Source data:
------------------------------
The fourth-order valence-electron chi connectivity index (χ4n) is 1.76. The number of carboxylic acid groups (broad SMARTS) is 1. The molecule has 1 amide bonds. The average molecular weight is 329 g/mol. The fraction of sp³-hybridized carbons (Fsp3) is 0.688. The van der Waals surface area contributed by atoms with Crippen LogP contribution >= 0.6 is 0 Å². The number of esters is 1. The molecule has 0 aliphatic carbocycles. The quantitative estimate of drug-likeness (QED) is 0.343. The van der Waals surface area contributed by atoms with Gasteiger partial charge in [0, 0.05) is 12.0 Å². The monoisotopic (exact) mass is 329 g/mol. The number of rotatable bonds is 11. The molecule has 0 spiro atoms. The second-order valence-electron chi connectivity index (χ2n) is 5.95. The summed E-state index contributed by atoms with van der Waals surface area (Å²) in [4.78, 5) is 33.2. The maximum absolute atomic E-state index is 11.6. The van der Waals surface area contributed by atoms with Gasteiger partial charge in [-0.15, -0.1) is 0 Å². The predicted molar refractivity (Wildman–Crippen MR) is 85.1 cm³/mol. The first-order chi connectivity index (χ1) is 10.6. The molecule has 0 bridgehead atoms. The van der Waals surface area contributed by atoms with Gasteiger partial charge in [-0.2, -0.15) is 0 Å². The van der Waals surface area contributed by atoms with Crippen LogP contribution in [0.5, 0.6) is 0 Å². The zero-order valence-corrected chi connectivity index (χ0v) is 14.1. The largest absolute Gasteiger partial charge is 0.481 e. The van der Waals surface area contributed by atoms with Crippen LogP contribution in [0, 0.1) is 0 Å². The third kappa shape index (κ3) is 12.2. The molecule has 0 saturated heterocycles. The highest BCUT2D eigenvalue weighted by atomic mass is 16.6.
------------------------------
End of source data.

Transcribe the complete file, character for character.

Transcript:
The fourth-order valence-electron chi connectivity index (χ4n) is 1.76. The number of carboxylic acid groups (broad SMARTS) is 1. The molecule has 1 amide bonds. The average molecular weight is 329 g/mol. The fraction of sp³-hybridized carbons (Fsp3) is 0.688. The van der Waals surface area contributed by atoms with Crippen LogP contribution >= 0.6 is 0 Å². The number of esters is 1. The molecule has 0 aliphatic carbocycles. The quantitative estimate of drug-likeness (QED) is 0.343. The van der Waals surface area contributed by atoms with Gasteiger partial charge in [0, 0.05) is 12.0 Å². The monoisotopic (exact) mass is 329 g/mol. The number of rotatable bonds is 11. The molecule has 0 spiro atoms. The second-order valence-electron chi connectivity index (χ2n) is 5.95. The summed E-state index contributed by atoms with van der Waals surface area (Å²) in [4.78, 5) is 33.2. The maximum absolute atomic E-state index is 11.6. The van der Waals surface area contributed by atoms with Gasteiger partial charge in [-0.15, -0.1) is 0 Å². The predicted molar refractivity (Wildman–Crippen MR) is 85.1 cm³/mol. The first-order chi connectivity index (χ1) is 10.6. The molecule has 0 bridgehead atoms. The van der Waals surface area contributed by atoms with Gasteiger partial charge in [-0.2, -0.15) is 0 Å². The van der Waals surface area contributed by atoms with Crippen LogP contribution in [0.5, 0.6) is 0 Å². The zero-order valence-corrected chi connectivity index (χ0v) is 14.1. The largest absolute Gasteiger partial charge is 0.481 e. The van der Waals surface area contributed by atoms with Crippen LogP contribution in [0, 0.1) is 0 Å². The third kappa shape index (κ3) is 12.2. The molecule has 0 saturated heterocycles. The highest BCUT2D eigenvalue weighted by atomic mass is 16.6.